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The Fresh York State Department of Financial Services (“DFS”) has issued its fifth BitLicense to date, continuing a marked effort to bring legitimacy and controls to the potencial currency (“VC”) industry, whose advantages te lowering costs and creating efficiencies have bot marred with concerns of nefarious use.
Founded ter 2012, Coinbase, Inc. operates spil a digital currency exchange and is perched at the top of well-funded startups ter the VC industry. Its BitLicense represents an significant milestone ter the company’s almost two-year, multi-state licensing strategy. Ter the same vein, the fact that a VC market-leader has sought after and is now approved to do business ter Fresh York is an identically significant occasion for the BitLicense program itself.
Enacted ter , BitLicense represents the very first comprehensive VC regulatory staatsbestel te the United States. BitLicense reflects a concerted effort to bring VCs into mainstream financial markets by addressing the myriad security and integrity issues inherent ter the technology. Under the rules, certain providers of VC services operating te Fresh York (ter particular, those holding custody of customers’ funds and which exchange VCs for dollars and other fiat currencies) vereiste apply for a specially-tailored DFS license. Ter order to maintain that license, a provider voorwaarde fulfill various reporting requirements and conform with standards on anti-money laundering, cybersecurity and consumer protection.
To be sure, obtaining a BitLicense is expensive, onerous and drawn out, DFS has not bot immune from reproach. Te particular, those inwards the VC community have lamented that the financial cost of BitLicense is so high that it effectively kroegen all but the most well-funded startups from obtaining a license. The critics are not without merit: Bitstamp, a Bitcoin exchange based ter Slovenia, has reported that its BitLicense application cost approximately $100,000. Its application wasgoed submitted te August and, to date, remains pending.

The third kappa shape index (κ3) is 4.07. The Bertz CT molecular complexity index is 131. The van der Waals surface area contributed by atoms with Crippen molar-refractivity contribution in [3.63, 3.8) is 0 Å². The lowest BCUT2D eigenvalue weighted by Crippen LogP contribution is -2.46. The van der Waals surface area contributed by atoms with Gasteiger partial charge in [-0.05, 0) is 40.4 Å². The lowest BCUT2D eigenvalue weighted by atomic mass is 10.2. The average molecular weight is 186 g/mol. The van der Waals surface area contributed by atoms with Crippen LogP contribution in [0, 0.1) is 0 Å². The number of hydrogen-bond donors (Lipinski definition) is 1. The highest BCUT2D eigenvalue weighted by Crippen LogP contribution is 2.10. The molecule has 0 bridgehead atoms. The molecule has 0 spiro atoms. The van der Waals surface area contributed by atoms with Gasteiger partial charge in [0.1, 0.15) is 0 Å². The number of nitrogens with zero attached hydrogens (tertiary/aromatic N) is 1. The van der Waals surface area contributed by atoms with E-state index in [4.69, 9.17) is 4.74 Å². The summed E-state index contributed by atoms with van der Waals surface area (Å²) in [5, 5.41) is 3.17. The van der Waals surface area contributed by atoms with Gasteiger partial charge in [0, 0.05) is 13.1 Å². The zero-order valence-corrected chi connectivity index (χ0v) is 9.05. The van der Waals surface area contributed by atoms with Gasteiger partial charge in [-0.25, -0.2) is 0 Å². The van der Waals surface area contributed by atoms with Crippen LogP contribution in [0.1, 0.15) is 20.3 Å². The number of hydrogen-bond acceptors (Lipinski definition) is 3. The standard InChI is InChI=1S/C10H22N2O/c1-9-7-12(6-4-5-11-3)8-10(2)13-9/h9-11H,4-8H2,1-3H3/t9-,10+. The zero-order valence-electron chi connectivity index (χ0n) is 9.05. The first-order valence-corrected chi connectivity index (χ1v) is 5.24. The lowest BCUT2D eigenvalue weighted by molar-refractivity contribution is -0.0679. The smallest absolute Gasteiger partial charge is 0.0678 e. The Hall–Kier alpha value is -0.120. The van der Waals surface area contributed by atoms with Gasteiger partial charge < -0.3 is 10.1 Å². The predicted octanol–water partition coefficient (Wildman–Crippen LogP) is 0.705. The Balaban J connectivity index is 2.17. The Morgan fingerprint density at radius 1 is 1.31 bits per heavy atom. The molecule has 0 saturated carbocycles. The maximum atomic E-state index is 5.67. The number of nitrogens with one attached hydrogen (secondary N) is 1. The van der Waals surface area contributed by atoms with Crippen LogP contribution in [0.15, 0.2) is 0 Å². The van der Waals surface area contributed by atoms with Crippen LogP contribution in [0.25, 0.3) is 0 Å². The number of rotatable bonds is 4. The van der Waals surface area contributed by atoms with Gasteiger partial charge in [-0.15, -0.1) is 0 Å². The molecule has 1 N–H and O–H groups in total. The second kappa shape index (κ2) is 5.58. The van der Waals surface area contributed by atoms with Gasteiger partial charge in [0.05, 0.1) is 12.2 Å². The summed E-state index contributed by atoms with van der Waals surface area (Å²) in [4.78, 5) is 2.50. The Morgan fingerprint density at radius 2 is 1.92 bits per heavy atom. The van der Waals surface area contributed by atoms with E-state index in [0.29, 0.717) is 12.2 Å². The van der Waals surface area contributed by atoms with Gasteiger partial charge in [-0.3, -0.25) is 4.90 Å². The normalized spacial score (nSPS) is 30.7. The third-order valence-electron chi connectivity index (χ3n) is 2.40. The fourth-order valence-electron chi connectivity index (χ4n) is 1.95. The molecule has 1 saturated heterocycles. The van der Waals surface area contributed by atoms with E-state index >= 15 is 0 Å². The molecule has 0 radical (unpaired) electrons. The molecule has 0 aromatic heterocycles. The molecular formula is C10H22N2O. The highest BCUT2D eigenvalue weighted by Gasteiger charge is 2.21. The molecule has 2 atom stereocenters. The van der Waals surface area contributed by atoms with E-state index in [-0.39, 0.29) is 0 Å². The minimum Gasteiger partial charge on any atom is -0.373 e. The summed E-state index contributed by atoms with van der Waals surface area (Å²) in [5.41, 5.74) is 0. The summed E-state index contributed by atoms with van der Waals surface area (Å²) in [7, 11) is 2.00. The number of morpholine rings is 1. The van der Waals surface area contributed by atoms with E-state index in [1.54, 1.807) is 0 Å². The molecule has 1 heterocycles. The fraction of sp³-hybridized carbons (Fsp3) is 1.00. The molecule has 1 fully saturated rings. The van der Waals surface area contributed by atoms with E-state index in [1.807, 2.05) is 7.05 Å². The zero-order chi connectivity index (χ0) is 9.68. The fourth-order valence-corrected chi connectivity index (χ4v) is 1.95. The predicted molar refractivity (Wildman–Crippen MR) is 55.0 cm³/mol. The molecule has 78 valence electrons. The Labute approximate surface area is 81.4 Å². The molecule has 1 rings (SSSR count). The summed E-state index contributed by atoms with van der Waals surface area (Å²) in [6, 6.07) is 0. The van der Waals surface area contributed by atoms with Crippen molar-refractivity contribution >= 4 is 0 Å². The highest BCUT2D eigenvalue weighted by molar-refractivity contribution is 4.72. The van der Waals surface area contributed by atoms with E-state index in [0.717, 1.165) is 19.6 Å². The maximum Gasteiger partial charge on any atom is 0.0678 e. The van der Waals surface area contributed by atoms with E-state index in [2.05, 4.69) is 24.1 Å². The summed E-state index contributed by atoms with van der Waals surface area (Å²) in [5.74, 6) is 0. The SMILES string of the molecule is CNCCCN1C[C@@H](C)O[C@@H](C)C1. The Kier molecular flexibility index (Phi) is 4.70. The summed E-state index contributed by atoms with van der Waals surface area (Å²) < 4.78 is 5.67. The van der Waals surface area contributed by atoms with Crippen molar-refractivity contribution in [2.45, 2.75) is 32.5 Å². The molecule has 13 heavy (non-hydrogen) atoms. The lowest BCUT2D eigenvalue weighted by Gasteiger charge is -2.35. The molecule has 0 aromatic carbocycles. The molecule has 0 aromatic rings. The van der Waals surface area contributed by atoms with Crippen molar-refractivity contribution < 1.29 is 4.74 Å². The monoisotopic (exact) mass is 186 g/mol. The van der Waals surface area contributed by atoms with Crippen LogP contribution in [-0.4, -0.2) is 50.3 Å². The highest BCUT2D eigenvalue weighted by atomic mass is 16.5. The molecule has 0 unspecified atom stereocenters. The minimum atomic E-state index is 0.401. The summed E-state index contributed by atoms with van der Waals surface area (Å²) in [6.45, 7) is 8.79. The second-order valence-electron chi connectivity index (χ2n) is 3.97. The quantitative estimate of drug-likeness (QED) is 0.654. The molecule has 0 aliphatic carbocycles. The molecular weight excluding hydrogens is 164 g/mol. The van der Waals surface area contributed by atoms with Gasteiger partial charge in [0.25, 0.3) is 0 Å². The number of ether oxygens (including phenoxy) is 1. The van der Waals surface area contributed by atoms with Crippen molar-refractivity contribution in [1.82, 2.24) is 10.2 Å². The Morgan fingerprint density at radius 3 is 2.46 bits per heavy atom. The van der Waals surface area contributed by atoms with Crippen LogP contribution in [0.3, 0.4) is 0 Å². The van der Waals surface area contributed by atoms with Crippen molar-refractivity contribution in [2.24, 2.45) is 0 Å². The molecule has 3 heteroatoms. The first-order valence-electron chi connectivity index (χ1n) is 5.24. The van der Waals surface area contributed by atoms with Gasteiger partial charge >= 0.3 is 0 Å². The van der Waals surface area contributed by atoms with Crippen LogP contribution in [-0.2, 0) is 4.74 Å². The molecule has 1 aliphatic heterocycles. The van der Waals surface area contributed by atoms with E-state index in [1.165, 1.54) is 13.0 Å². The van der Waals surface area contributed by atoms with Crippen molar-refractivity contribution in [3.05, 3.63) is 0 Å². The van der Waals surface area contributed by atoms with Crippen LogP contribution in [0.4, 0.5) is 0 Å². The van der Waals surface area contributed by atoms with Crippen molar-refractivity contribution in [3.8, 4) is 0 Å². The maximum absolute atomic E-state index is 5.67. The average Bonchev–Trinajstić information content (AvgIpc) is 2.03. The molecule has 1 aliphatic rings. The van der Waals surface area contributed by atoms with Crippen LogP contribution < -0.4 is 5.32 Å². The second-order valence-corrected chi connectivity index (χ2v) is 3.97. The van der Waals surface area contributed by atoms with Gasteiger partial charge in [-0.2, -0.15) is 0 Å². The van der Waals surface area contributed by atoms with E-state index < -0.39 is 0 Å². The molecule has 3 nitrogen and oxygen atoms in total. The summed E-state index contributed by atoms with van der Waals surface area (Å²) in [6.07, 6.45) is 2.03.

That Coinbase applied for and subsequently received a BitLicense is significant te its own right. Te particular, Coinbase wasgoed a noisy voice ter the industry opposed to the enactment of BitLicense, arguing that it fell brief of its aim of balancing customer protection and rooting out illicit activity without stifling innovation. It is likely that Coinbase, te its efforts to cementlaag its status spil the go-to VC exchange company, recognized the importance of not just of doing business te Fresh York, but of also doing its part to wiggle VC’s stigma spil the unregulated “Wild West” of the financial services industry. Ter an unrelated development, and spil wij have blogged, Coinbase recently wasgoed the subject of a “John Doe” summons issued by the IRS for information regarding its account holders, albeit the summons seeks evidence of potential tax evasion by Coinbase clients, there has bot no allegation that Coinbase itself has violated any laws.
Notably, Coinbase’s approval comes on the high-heeled shoes of Federal Reserve Chairwoman Janet Yellen’s remarks te January that Blockchain, the ledger technology that underpins Bitcoin and other VCs, “is a very significant, fresh technology that could have implications for the way ter which transactions are treated across the financial system.” Indeed, the technology has caught the attention of several Wall Street institutions looking to invest ter and possibly adopt its technology, last year Goldman Sachs invested ter Circle Internet Financial, a Bitcoin consumer services company and the very first to receive a BitLicense.
Ter all, despite the slow-moving tempo of BitLicense’s application processing, the approval of Coinbase lends credence to the confidence of many that both government- and industry-leaders are serious about bringing VCs into the fold of standardized regulations and controls.
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